Is less aggressive form of adamantinoma, which means it is less likely to spread to other areas of the body. This tumour tends to occurs in children and young people under the age of around 20 years old. This tumour is made up of a mix of cancerous and non-cancerous cells. The non-cancerous cells in this tumour type are very similar to cells seen in osteofibrous dysplasia (OFD), a non-cancerous childhood tumour, and so it is thought that OFD may be capable of progressing into this form of adamantinoma overtime in some cases(1,5).
The cause of adamantinoma is unknown. Due to the rarity of this cancer it is hard to find a possible cause from the small number of cases that have been reported.
Although there is currently no identifiable cause, approximately 60% of adamantinoma patients have a history of a significant trauma (or previous injury) to the affected bone. This may be a risk factor for developing an adamantinoma, or it may be that the tumour itself weakens the area of bone and increases the likelihood of an injury to this affected area. Whether a significant trauma to the bone is a risk factor for adamantinoma is still under investigation(1,2,6).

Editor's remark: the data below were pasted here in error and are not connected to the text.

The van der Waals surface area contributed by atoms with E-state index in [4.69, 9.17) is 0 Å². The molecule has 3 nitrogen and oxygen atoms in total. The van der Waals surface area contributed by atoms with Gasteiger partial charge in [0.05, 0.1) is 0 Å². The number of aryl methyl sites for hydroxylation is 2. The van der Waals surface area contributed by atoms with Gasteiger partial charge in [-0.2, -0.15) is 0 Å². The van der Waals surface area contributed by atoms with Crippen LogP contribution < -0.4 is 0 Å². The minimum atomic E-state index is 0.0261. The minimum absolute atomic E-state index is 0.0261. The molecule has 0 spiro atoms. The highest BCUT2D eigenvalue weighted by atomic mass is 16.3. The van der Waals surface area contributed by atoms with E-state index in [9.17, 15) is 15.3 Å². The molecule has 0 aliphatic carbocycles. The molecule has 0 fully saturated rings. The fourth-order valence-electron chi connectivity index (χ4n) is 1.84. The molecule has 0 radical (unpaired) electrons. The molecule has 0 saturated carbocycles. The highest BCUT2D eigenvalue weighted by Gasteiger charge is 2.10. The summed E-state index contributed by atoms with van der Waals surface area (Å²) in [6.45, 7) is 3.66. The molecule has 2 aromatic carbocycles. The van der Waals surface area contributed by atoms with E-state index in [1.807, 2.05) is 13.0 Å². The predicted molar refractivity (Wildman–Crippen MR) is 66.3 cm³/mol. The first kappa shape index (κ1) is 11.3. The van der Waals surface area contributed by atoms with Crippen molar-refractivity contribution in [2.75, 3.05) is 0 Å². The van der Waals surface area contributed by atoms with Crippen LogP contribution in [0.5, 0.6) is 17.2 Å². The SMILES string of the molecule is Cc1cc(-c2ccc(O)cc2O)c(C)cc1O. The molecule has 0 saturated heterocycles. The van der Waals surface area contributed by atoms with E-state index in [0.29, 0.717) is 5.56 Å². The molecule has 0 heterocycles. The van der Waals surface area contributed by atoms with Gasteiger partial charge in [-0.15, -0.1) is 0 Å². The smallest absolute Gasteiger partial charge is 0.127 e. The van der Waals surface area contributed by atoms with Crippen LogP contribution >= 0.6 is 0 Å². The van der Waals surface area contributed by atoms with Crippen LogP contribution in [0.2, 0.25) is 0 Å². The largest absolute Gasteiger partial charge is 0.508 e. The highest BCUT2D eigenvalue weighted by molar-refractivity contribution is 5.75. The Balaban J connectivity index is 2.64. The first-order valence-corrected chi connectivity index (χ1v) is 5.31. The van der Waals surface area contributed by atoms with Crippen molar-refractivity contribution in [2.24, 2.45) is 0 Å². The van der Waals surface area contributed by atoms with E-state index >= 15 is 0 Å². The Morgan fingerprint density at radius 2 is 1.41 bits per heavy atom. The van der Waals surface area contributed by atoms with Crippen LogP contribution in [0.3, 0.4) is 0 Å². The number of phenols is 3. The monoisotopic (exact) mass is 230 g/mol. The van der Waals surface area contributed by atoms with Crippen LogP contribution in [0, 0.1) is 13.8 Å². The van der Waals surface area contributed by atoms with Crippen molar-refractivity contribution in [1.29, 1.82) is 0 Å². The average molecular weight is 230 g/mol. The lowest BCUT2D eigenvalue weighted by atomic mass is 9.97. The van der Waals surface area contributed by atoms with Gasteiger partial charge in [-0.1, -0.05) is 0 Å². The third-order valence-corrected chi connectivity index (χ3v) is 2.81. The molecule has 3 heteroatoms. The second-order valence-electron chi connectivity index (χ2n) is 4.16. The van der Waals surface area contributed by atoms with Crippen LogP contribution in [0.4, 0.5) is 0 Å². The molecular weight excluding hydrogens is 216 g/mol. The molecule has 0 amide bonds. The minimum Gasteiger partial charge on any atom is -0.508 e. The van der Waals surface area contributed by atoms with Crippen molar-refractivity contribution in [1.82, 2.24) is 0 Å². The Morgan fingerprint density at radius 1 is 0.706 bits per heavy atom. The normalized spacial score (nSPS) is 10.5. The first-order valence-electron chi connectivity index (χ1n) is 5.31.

Patients with different types of primary bone cancer are assessed in similar ways. For this reason, diagnostic tests are covered in more detail in our About Primary Bone Cancer information section.
This section aims to provide information on the specific details of diagnosing an adamantinoma and to discuss other conditions that may appear diagnostically similar to adamantinoma.
Going to the doctor
The symptoms of adamantinoma are general. There is no one clear sign that doctors can easily look for to make a diagnosis of adamantinoma.
People report a variety of experiences when they seek medical advice about their symptoms. Most people with worrying symptoms go to their GP.
Some patients go to their local hospital emergency department (A&E) or other health care centres.
Some people are referred quickly for further tests or a second opinion, but often patients have to return to their GP three or four times before they are referred for more tests. Primary bone cancers are very rare and many GPs will never come across a case.
If a GP or hospital doctor is concerned about the patient's symptoms, there are national guidelines they should follow. According to the National Institute for Clinical Excellence (NICE) Guidelines for Suspected Bone Cancer and Sarcoma:
- Children, teenagers and young adults with unexplained bone swelling or bone pain should have an urgent X-ray within 48 hours. If the X-ray suggests a possible bone cancer, your GP should refer you to a specialist within 48 hours.